The key to a thriving organic garden is to lay a foundation with a rich, organic soil. Soil that has been amended with organic material such as the kind found in compost is packed with nutrients that can make plants healthier.
Plants that are healthy and filled with nutrients have a greater ability to thrive on their own as well as to withstand infestation and diseases. To build good organic soil, amend it with finished compost.
Chop up all your organic wastes into 1-inch-square pieces. Grass and dead leaves can be shredded using a lawn mower. Newspaper may be cut using a paper shredder. Kitchen scraps may be reduced using garden shears.
Layer green and brown organic materials over one another in 4-inch-deep layers in the compost bin to form a pile that is no less than 3 feet deep and no more than 5 feet deep. The pile should be approximately 5 feet wide.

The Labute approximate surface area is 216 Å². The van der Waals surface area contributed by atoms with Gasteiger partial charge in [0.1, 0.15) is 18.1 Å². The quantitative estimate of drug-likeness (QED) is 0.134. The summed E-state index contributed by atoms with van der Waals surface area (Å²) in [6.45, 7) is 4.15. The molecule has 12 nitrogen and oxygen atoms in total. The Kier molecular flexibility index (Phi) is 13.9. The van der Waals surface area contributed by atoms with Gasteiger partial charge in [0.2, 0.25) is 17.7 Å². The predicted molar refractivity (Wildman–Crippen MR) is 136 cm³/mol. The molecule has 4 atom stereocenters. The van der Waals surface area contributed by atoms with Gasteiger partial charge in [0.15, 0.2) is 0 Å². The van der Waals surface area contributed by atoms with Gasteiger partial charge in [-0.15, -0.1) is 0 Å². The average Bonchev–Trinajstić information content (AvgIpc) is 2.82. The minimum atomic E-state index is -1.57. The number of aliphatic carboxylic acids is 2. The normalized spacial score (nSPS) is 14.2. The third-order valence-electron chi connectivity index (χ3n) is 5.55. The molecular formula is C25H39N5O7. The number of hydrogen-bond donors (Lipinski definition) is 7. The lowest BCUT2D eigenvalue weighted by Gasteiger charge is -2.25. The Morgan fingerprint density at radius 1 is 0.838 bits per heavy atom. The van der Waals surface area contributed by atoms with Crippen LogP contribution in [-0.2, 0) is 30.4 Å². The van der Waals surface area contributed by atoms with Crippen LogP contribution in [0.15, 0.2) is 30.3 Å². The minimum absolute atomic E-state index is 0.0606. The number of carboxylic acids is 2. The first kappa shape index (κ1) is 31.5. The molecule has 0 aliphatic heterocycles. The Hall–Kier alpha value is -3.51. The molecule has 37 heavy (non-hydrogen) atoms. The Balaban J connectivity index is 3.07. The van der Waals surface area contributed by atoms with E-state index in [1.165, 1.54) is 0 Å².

Wet the contents of the compost using a garden hose. Compost should be kept wet to the consistency of a damp sponge.
Check the internal temperature of your compost pile by inserting a cooking thermometer's probe into the center of the pile. The internal temperature of the pile should remain between 120 and 150 degrees Fahrenheit.
Turn the pile with a garden fork any time the internal temperature drops below 120 degrees. Make sure to shift the contents of the center of the pile to the outside, and the exterior contents to the center. The compost is finished when the pile is completely reduced to the consistency of dirt.
Break up the soil to a depth of 8 inches using a rototiller.
Spread the finished compost over the soil to a depth of 3 inches.
Turn the compost into the soil by running the rototiller over the soil again.